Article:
I would like to offer some thoughts on the cultivation of asubha kammaṭṭhāna or ‘Reflection on The Unattractive’. We have a standard practice in the monastery of regularly reciting the asubha chant. This is recommended particularly for all samanas, all renunciates, but I would encourage everyone to consider it…Like any practice, however, it requires repeated application of effort to be effective. Often people do not particularly want to do asubha meditation yet it is a powerful and effective tool. It is worth noting as we consider this subject that traditionally this practice is to be combined with the cultivation of mettā-bhāvanā or meditation on the heart of loving-kindness.
What do you usually notice when you look at somebody? We dwell on the whole, give it a name. And of course this body that I carry around all the time is like everybody else’s body. You can notice how it grows a little older from one year to the next, develops bags, no longer works or holds together so well. You can see it starting to sag a little here and there, to wrinkle a little more, to become a little less taut.
You can also give time to noticing how and when the body comes into contact with things, and when things drop off it. Pause for a moment to notice how, as it moves through life, the body makes things a little dirtier; because that is its nature. You might make a special effort to keep things clean, but even as you are cleaning, something is oozing and making something else dirty. Contemplation of the body in this way is peaceful. It may not be particularly exciting, but I have found it very interesting.
Remember that throughout the practice our intention should be grounded in a sense of well-wishing, of kindness, a sense of ease and happiness, independent of conditions. How much of the pain and stress in your life has come from the way you view your body; your self-image? Observe the tendency to identify with the body and your thoughts about it – too tall, too short, too fat, too thin, not toned enough. All of this is a mistake, an error of perception in some way.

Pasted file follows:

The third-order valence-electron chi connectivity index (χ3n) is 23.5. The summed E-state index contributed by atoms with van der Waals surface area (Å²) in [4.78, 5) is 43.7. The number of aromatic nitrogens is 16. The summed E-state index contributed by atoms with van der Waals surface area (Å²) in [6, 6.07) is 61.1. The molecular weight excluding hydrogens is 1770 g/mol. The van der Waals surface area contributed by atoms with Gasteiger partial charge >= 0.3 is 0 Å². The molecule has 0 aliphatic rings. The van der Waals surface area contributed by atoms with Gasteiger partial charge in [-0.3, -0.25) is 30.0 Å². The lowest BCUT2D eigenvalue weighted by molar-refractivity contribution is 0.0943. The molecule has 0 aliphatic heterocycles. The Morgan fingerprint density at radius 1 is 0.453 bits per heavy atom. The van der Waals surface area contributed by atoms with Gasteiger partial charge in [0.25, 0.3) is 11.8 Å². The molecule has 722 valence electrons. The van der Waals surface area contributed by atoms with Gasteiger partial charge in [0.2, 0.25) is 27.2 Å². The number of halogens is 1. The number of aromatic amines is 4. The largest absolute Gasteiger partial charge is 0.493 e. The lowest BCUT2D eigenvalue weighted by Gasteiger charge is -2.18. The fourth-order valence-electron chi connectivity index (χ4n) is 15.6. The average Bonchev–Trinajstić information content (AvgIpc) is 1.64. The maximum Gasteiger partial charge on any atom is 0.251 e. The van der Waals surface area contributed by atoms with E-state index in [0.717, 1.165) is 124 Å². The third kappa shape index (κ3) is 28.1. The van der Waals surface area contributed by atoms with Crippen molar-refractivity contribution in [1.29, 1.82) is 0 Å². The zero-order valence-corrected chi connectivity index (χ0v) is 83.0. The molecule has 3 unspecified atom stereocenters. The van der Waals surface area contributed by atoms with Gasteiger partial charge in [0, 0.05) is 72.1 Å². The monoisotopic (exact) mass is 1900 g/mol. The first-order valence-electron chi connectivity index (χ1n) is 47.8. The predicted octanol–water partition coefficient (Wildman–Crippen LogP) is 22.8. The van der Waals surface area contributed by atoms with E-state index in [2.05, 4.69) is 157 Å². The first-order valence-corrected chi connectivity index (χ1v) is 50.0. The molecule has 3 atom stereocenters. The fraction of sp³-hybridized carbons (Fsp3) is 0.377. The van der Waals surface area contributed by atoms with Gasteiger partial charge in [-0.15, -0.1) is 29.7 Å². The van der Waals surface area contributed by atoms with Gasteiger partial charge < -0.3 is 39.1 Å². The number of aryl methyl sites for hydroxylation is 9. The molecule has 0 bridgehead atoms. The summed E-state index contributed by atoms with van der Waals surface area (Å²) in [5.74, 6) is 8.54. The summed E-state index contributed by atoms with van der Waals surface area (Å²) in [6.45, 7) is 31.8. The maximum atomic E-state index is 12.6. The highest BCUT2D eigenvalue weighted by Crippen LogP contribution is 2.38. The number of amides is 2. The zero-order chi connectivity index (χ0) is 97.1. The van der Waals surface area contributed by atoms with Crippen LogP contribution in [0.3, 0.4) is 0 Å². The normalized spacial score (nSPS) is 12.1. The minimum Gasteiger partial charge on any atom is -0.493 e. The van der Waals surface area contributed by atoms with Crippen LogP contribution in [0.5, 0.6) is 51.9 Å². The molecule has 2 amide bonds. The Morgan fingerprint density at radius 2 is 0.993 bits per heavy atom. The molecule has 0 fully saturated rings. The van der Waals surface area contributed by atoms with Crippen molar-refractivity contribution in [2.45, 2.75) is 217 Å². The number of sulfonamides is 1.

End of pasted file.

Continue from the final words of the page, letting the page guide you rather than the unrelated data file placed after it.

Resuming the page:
The body can also be viewed in another way that is more peaceful. There is just this to it – hair of the body, hair of the head, nails, teeth, skin. When these parts are seen separately, the body’s personality evaporates, and that is peaceful – at least, it is for me. The body is just this much; it is not supposed to be any other way. This is the way it works, what it shares with all animal bodies. All other creatures, from dust mites through to elephants and whales, the smallest to the biggest, do the same sorts of things and have the same basic components; they all move and interact with the environment and leave traces.
If asubha kammaṭṭhāna is practised in the right way I trust that it will lead to a wholesome sense of disenchantment, nibbidā, which is liberating. Nibbidā can be translated as disgust, and for some this carries a sense that it is somehow bad. But consider, ‘gusto’ is to do with ‘flavoursome’. Disgust is what arises when things lose their flavour, lose their enchantment or attraction, or capacity to hook and pull. When things are no longer tasty there is a sense of easefulness. That ease, that easefulness, that peace is an indication the practice is working.
This reflection by Ajahn Vajiro is from the book, Seeing the Way, Volume 2, “Asubha Practice.”